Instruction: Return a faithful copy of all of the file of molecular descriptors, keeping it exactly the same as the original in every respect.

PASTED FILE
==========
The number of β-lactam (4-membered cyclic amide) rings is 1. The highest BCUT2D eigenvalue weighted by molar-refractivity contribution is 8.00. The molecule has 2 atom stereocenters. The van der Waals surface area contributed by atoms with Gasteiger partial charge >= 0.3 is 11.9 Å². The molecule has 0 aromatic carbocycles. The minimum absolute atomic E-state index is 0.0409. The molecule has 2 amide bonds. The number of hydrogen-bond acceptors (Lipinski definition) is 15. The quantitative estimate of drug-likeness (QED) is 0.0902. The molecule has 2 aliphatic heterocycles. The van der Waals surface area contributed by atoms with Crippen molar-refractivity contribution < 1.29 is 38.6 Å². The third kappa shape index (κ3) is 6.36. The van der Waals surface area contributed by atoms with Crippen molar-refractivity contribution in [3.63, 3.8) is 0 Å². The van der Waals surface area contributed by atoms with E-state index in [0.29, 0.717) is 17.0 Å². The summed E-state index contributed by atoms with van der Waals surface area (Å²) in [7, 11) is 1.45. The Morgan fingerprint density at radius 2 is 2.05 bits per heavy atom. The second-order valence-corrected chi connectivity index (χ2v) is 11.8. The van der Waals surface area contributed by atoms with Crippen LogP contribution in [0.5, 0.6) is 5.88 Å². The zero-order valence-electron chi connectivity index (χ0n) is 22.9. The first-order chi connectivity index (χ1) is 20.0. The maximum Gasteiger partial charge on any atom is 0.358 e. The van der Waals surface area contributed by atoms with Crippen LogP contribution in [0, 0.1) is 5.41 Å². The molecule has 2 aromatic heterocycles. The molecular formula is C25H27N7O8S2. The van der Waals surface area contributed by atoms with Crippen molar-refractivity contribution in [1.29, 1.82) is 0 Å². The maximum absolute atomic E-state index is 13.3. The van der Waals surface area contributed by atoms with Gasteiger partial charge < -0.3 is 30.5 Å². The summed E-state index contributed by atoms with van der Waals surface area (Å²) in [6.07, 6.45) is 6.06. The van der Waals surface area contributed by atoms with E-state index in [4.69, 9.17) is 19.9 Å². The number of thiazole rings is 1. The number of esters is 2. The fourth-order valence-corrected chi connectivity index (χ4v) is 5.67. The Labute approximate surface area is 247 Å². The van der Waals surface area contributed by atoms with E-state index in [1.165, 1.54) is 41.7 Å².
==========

The number of β-lactam (4-membered cyclic amide) rings is 1. The highest BCUT2D eigenvalue weighted by molar-refractivity contribution is 8.00. The molecule has 2 atom stereocenters. The van der Waals surface area contributed by atoms with Gasteiger partial charge >= 0.3 is 11.9 Å². The molecule has 0 aromatic carbocycles. The minimum absolute atomic E-state index is 0.0409. The molecule has 2 amide bonds. The number of hydrogen-bond acceptors (Lipinski definition) is 15. The quantitative estimate of drug-likeness (QED) is 0.0902. The molecule has 2 aliphatic heterocycles. The van der Waals surface area contributed by atoms with Crippen molar-refractivity contribution < 1.29 is 38.6 Å². The third kappa shape index (κ3) is 6.36. The van der Waals surface area contributed by atoms with Crippen molar-refractivity contribution in [3.63, 3.8) is 0 Å². The van der Waals surface area contributed by atoms with E-state index in [0.29, 0.717) is 17.0 Å². The summed E-state index contributed by atoms with van der Waals surface area (Å²) in [7, 11) is 1.45. The Morgan fingerprint density at radius 2 is 2.05 bits per heavy atom. The second-order valence-corrected chi connectivity index (χ2v) is 11.8. The van der Waals surface area contributed by atoms with Crippen LogP contribution in [0.5, 0.6) is 5.88 Å². The zero-order valence-electron chi connectivity index (χ0n) is 22.9. The first-order chi connectivity index (χ1) is 20.0. The maximum Gasteiger partial charge on any atom is 0.358 e. The van der Waals surface area contributed by atoms with Crippen LogP contribution in [0, 0.1) is 5.41 Å². The molecule has 2 aromatic heterocycles. The molecular formula is C25H27N7O8S2. The van der Waals surface area contributed by atoms with Crippen molar-refractivity contribution in [1.29, 1.82) is 0 Å². The maximum absolute atomic E-state index is 13.3. The van der Waals surface area contributed by atoms with Gasteiger partial charge < -0.3 is 30.5 Å². The summed E-state index contributed by atoms with van der Waals surface area (Å²) in [6.07, 6.45) is 6.06. The van der Waals surface area contributed by atoms with E-state index in [4.69, 9.17) is 19.9 Å². The number of thiazole rings is 1. The number of esters is 2. The fourth-order valence-corrected chi connectivity index (χ4v) is 5.67. The Labute approximate surface area is 247 Å². The van der Waals surface area contributed by atoms with E-state index in [1.165, 1.54) is 41.7 Å².